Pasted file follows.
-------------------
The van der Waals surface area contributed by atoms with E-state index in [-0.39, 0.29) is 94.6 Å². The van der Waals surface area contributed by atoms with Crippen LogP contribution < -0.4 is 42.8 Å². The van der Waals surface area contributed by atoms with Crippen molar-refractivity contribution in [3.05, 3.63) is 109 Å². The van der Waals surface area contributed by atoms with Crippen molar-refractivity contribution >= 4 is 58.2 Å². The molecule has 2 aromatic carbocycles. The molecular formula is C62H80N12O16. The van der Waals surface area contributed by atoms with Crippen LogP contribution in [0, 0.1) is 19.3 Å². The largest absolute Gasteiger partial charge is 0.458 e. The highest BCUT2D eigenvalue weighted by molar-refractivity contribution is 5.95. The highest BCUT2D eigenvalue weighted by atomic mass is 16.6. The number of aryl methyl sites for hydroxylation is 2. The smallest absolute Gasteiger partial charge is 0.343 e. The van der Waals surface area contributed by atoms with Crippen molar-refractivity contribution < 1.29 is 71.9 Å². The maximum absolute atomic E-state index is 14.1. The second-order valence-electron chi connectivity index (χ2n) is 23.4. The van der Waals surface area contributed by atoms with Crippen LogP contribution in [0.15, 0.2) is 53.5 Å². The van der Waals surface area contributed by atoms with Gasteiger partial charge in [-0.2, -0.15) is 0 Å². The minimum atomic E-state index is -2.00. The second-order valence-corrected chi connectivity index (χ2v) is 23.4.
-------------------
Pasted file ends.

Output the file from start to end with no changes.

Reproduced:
The van der Waals surface area contributed by atoms with E-state index in [-0.39, 0.29) is 94.6 Å². The van der Waals surface area contributed by atoms with Crippen LogP contribution < -0.4 is 42.8 Å². The van der Waals surface area contributed by atoms with Crippen molar-refractivity contribution in [3.05, 3.63) is 109 Å². The van der Waals surface area contributed by atoms with Crippen molar-refractivity contribution >= 4 is 58.2 Å². The molecule has 2 aromatic carbocycles. The molecular formula is C62H80N12O16. The van der Waals surface area contributed by atoms with Crippen LogP contribution in [0, 0.1) is 19.3 Å². The largest absolute Gasteiger partial charge is 0.458 e. The highest BCUT2D eigenvalue weighted by molar-refractivity contribution is 5.95. The highest BCUT2D eigenvalue weighted by atomic mass is 16.6. The number of aryl methyl sites for hydroxylation is 2. The smallest absolute Gasteiger partial charge is 0.343 e. The van der Waals surface area contributed by atoms with Crippen molar-refractivity contribution < 1.29 is 71.9 Å². The maximum absolute atomic E-state index is 14.1. The second-order valence-electron chi connectivity index (χ2n) is 23.4. The van der Waals surface area contributed by atoms with Crippen LogP contribution in [0.15, 0.2) is 53.5 Å². The van der Waals surface area contributed by atoms with Gasteiger partial charge in [-0.2, -0.15) is 0 Å². The minimum atomic E-state index is -2.00. The second-order valence-corrected chi connectivity index (χ2v) is 23.4.